Q: What questions are collected here:
A: A question will be considered "frequent" when it has been asked once. If it is a good question. I will anonymize the questions, and possibly perturbe them if that surves my purpose :-)
Q: Will you put up the lecture slides in advance?
A: I will try to. But my guess is that it might be quite late I do it. I keep fine tuning most lectures until late.
Q: What if I feel somewhat uncertain about the mathematics for discrete time systems etc. Is there some material I can read, besides appendix A,B in the book, to get in pace with the other students?
A: If you take the real-time systems course in parallel, you will find some material in the beginning of that compendium (Computer Control: An Overview Educational Version 2012, buy at the KFS campus bookstore). You easily also find some online resources if you look around, such as this.
Q When will the lab signup lists be available?
lab1 is available from Sep 11. We will aim to have the signup lists available a week before the labs start.
Q: Hej, (English translation: "Is there a typo in the homework1 problem")
Har börjat kika på den första hemuppgiften och har en fråga kring uppgift två. I uppgiften står det H_2(z) = 1 / (z + 2z + 1), att separera z från 2z får mig att misstänka att det borde ha vart H_2(z) = 1 / (z² + 2z + 1). Det jag undrar är därför om det är ett tryckfel eller om det bara är jag som blir förvirrad över sättet det är skrivet på? (
A: Oops. Yes you are correct. It should be z^2. I have updated the homework text now.
Q: In Homework 1 it says one should use matlab to sample the system. How do I do that, I dont see how I can integrate matrices in matlab.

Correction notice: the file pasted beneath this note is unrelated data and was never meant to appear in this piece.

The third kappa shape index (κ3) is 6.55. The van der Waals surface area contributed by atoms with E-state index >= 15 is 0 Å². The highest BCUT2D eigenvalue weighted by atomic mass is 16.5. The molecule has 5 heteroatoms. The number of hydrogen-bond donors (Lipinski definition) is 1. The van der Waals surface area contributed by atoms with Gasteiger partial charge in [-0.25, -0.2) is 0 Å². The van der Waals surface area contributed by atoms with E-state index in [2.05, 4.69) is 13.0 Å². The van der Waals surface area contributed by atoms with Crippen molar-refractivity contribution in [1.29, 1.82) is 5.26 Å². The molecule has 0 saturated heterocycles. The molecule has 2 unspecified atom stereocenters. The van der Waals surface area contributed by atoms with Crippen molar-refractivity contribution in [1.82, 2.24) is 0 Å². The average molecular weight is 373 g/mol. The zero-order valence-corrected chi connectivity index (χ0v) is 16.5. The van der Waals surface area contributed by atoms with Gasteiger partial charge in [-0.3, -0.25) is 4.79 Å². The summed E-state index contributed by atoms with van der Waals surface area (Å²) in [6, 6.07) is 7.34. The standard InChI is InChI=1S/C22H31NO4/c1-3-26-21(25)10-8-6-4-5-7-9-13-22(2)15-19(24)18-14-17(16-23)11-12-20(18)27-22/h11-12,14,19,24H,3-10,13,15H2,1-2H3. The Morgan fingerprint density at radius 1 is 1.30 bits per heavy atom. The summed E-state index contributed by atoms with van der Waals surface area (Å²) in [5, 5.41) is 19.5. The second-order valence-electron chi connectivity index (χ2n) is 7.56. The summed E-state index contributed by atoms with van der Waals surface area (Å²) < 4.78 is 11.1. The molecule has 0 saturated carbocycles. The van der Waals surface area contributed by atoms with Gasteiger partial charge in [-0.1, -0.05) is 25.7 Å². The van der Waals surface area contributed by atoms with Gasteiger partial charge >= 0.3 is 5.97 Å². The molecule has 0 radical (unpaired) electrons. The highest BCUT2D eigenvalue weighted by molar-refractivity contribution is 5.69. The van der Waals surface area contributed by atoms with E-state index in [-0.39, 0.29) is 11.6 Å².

A: The easiest is to use the command "c2d".The answer should be numerically the same as what you get from your hand calculations done before.
Q: What is the difference between "q" and "z"? Are they the same?
A: It's the same difference as between the d/dt-operator and s-operator in continuous time: If you have dy/dt this becomes sY(s). The "q" operator gives a forward time shift of a time series, e.g. qy(k) = y(k+1). The "z" operator gives a similar shift, but on the z-transform of the signal instead. When you z-transform, all q are changed to z. If for example y(k+1)+ay(k)=u(k), this can be written either as (q+a)y(k)=u(k) or as (z+a)Y(z) = U(z).
Q: Where can I read about MIT-rule, and what does it stand for? I havent seen in the lectures or the book yet. It is mentioned in exercise 4.
A: We mentioned the MIT quickly on Exercise 1, but probably not enough:
If you have an error e, such as e = y-y_m, which depends on some parameter(s) then the MIT rule is to move in the negative gradient of J(e)=e^2, which becomes
dtheta / dt = - gamma * e * de/dtheta
I should have had a slide about it on the lectures. Sorry. For those of you that has bought the extra book, Adaptive Control, it is mentioned there. The name comes from the MIT affiliation of the inventors
Q: Is there an error in exam 2007 6c?
A: Yes. It says | 1-k exp(iwh) -0.5| < 1 but this should be | 1-k (exp(iwh) -0.5)| < 1.
Unfortunately this means that there is no such suitable k-value. (Compare alsowith exam 2009 problem 6.)